Why hybrid cloud bursting went nowhere

Cloud bursting was all the rage when talking about the hybrid cloud years ago. Today, almost nobody is talking about it

Why hybrid cloud bursting went nowhere
Mikel Iturbe Urretxa (CC BY 2.0)

Years ago, the notion of hybrid cloud bursting was compelling: How cool is it to have workloads on both private and public clouds and be able to run those workloads on the private cloud during normal operations and burst to the public cloud when resources on the private cloud were running low?

But here in 2018, you don’t find many bursting hybrid clouds.

There are a few core reasons for their absence, including:

  • Private clouds are no longer a thing. Although some companies do use them, and private cloud companies still exist, for the most part the growth is occurring in the public cloud. You need a private cloud to burst fro and there just aren;t that many of them.  
  • You need to maintain workloads on both private and public clouds for hybrod cloud bursting to work. Typically, the public and private clouds provide different capabilities and native API sets, and localizing the software for two clouds takes time, costs money, and adds risk.  
  • And the obvious: The bursting hybrid clouds concept just added too much complexity and cost for a technology stack (the cloud) largely adopted to let companies do the most with the least.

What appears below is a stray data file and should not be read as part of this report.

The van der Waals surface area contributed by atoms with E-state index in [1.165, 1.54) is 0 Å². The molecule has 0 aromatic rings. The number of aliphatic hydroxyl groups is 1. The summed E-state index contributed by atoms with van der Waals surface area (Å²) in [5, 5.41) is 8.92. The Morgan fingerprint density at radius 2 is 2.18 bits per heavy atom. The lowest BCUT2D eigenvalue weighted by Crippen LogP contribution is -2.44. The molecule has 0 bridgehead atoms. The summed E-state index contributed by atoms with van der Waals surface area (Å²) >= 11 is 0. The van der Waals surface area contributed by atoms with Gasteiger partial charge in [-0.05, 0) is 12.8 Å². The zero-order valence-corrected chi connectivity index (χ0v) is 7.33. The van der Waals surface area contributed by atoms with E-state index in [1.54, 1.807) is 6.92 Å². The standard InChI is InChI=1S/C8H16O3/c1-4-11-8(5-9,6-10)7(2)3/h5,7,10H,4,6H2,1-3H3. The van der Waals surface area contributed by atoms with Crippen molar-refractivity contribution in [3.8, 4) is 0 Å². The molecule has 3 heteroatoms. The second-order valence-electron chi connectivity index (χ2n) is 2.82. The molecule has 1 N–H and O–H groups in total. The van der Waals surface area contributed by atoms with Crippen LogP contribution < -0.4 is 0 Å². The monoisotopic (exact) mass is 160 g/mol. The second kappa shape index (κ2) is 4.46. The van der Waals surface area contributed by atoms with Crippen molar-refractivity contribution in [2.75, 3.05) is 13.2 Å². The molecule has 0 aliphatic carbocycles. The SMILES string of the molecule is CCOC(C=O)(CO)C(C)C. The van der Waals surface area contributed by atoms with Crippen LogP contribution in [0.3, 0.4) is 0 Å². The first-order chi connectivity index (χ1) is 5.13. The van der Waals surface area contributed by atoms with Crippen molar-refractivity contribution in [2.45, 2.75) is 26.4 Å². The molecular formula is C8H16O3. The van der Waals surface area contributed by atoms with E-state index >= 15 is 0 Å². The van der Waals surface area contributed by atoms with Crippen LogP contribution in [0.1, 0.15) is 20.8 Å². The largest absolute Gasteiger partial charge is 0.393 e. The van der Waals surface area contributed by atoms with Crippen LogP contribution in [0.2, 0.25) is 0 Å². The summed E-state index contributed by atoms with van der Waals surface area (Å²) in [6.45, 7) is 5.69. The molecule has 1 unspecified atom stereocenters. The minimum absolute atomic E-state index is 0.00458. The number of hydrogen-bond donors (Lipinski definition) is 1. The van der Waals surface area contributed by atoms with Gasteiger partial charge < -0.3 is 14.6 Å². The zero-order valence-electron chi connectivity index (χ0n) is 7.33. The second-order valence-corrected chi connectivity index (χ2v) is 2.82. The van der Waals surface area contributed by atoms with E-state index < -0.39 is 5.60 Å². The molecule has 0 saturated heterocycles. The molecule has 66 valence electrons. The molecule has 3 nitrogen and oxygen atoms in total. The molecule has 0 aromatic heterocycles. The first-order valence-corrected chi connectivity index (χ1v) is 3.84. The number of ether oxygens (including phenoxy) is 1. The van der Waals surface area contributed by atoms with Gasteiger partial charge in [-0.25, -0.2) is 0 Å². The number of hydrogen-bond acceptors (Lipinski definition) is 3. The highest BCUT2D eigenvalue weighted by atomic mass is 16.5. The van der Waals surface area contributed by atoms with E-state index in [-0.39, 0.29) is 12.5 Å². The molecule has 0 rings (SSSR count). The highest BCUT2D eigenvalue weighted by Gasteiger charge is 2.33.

By the way, I’m not saying that hybrid cloud bursting does not work; it clearly does.  I’ve built a few of those myself, in fact. But it’s just not practical or desirable for most organizations. 

Still, there will be some practical uses for the bursting concept, such as Microsoft having built a private cloud platform analog of its public cloud (Stack) and those that have figured out that the best way to burst is to loosely couple traditional on-premises systems to the public clouds, using middleware.  

The loosely coupled approach is attractive because you don’t need to replace your on-premises systems with a private cloud; you are simply coupling your on-premises workloads with a public cloud that can take on some of the processing. Use cases include keeping the data in the public cloud but processing it on-premises, or vice versa. In that case, you’re not trying to maintain the same workloads on both places, but separating the workloads by function. That’s why this approach is growing in popularity.